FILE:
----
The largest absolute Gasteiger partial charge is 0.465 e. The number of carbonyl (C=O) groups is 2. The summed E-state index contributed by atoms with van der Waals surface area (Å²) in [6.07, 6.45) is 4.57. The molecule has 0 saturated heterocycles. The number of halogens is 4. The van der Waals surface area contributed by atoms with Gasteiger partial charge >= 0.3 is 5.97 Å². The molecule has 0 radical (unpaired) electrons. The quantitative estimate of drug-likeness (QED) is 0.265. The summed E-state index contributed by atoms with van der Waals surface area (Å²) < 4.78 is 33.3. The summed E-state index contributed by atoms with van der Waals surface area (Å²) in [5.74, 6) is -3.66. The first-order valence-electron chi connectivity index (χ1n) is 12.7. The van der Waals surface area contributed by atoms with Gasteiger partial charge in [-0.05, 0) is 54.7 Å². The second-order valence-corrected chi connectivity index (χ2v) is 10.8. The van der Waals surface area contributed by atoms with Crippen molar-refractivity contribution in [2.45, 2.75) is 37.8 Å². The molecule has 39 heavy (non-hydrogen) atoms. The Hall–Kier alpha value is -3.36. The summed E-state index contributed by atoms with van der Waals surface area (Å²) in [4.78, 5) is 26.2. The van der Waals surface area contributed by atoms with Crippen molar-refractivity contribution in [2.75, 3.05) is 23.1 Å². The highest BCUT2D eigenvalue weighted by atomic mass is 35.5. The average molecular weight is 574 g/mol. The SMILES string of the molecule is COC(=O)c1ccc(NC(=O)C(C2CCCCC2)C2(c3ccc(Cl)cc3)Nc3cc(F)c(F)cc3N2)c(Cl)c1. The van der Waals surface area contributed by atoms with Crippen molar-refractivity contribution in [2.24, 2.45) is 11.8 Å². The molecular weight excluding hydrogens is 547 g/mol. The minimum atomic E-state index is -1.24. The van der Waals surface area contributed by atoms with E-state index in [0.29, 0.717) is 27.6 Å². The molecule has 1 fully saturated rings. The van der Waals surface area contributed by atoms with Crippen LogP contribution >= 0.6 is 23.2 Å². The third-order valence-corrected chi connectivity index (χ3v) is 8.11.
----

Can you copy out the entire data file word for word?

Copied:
The largest absolute Gasteiger partial charge is 0.465 e. The number of carbonyl (C=O) groups is 2. The summed E-state index contributed by atoms with van der Waals surface area (Å²) in [6.07, 6.45) is 4.57. The molecule has 0 saturated heterocycles. The number of halogens is 4. The van der Waals surface area contributed by atoms with Gasteiger partial charge >= 0.3 is 5.97 Å². The molecule has 0 radical (unpaired) electrons. The quantitative estimate of drug-likeness (QED) is 0.265. The summed E-state index contributed by atoms with van der Waals surface area (Å²) < 4.78 is 33.3. The summed E-state index contributed by atoms with van der Waals surface area (Å²) in [5.74, 6) is -3.66. The first-order valence-electron chi connectivity index (χ1n) is 12.7. The van der Waals surface area contributed by atoms with Gasteiger partial charge in [-0.05, 0) is 54.7 Å². The second-order valence-corrected chi connectivity index (χ2v) is 10.8. The van der Waals surface area contributed by atoms with Crippen molar-refractivity contribution in [2.45, 2.75) is 37.8 Å². The molecule has 39 heavy (non-hydrogen) atoms. The Hall–Kier alpha value is -3.36. The summed E-state index contributed by atoms with van der Waals surface area (Å²) in [4.78, 5) is 26.2. The van der Waals surface area contributed by atoms with Crippen molar-refractivity contribution in [2.75, 3.05) is 23.1 Å². The highest BCUT2D eigenvalue weighted by atomic mass is 35.5. The average molecular weight is 574 g/mol. The SMILES string of the molecule is COC(=O)c1ccc(NC(=O)C(C2CCCCC2)C2(c3ccc(Cl)cc3)Nc3cc(F)c(F)cc3N2)c(Cl)c1. The van der Waals surface area contributed by atoms with Crippen molar-refractivity contribution in [2.24, 2.45) is 11.8 Å². The molecular weight excluding hydrogens is 547 g/mol. The minimum atomic E-state index is -1.24. The van der Waals surface area contributed by atoms with E-state index in [0.29, 0.717) is 27.6 Å². The molecule has 1 fully saturated rings. The van der Waals surface area contributed by atoms with Crippen LogP contribution >= 0.6 is 23.2 Å². The third-order valence-corrected chi connectivity index (χ3v) is 8.11.